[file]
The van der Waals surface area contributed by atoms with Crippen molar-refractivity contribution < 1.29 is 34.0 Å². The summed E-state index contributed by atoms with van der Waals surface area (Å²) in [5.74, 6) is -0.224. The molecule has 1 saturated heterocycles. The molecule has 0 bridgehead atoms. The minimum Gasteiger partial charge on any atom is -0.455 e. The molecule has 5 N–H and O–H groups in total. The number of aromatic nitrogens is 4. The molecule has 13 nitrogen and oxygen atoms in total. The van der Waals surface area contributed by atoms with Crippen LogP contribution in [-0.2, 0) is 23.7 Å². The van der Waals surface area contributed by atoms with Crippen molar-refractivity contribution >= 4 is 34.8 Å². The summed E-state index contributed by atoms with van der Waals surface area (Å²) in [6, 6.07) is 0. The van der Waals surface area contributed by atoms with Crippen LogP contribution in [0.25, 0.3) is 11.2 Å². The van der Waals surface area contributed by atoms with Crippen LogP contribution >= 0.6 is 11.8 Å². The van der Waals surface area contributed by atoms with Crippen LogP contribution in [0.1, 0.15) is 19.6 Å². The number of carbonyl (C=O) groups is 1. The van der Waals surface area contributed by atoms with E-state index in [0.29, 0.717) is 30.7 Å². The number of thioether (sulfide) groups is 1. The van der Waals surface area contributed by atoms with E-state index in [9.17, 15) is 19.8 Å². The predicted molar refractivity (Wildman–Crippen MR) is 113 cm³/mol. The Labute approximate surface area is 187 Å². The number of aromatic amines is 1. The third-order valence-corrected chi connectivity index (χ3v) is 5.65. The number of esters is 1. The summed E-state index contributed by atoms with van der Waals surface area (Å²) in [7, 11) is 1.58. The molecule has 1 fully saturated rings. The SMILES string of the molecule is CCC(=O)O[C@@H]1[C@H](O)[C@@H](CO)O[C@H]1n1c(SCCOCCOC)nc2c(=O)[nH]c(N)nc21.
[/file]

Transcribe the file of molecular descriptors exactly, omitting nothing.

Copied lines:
The van der Waals surface area contributed by atoms with Crippen molar-refractivity contribution < 1.29 is 34.0 Å². The summed E-state index contributed by atoms with van der Waals surface area (Å²) in [5.74, 6) is -0.224. The molecule has 1 saturated heterocycles. The molecule has 0 bridgehead atoms. The minimum Gasteiger partial charge on any atom is -0.455 e. The molecule has 5 N–H and O–H groups in total. The number of aromatic nitrogens is 4. The molecule has 13 nitrogen and oxygen atoms in total. The van der Waals surface area contributed by atoms with Crippen LogP contribution in [-0.2, 0) is 23.7 Å². The van der Waals surface area contributed by atoms with Crippen molar-refractivity contribution >= 4 is 34.8 Å². The summed E-state index contributed by atoms with van der Waals surface area (Å²) in [6, 6.07) is 0. The van der Waals surface area contributed by atoms with Crippen LogP contribution in [0.25, 0.3) is 11.2 Å². The van der Waals surface area contributed by atoms with Crippen LogP contribution >= 0.6 is 11.8 Å². The van der Waals surface area contributed by atoms with Crippen LogP contribution in [0.1, 0.15) is 19.6 Å². The number of carbonyl (C=O) groups is 1. The van der Waals surface area contributed by atoms with E-state index in [0.29, 0.717) is 30.7 Å². The number of thioether (sulfide) groups is 1. The van der Waals surface area contributed by atoms with E-state index in [9.17, 15) is 19.8 Å². The predicted molar refractivity (Wildman–Crippen MR) is 113 cm³/mol. The Labute approximate surface area is 187 Å². The number of aromatic amines is 1. The third-order valence-corrected chi connectivity index (χ3v) is 5.65. The number of esters is 1. The summed E-state index contributed by atoms with van der Waals surface area (Å²) in [7, 11) is 1.58. The molecule has 1 fully saturated rings. The SMILES string of the molecule is CCC(=O)O[C@@H]1[C@H](O)[C@@H](CO)O[C@H]1n1c(SCCOCCOC)nc2c(=O)[nH]c(N)nc21.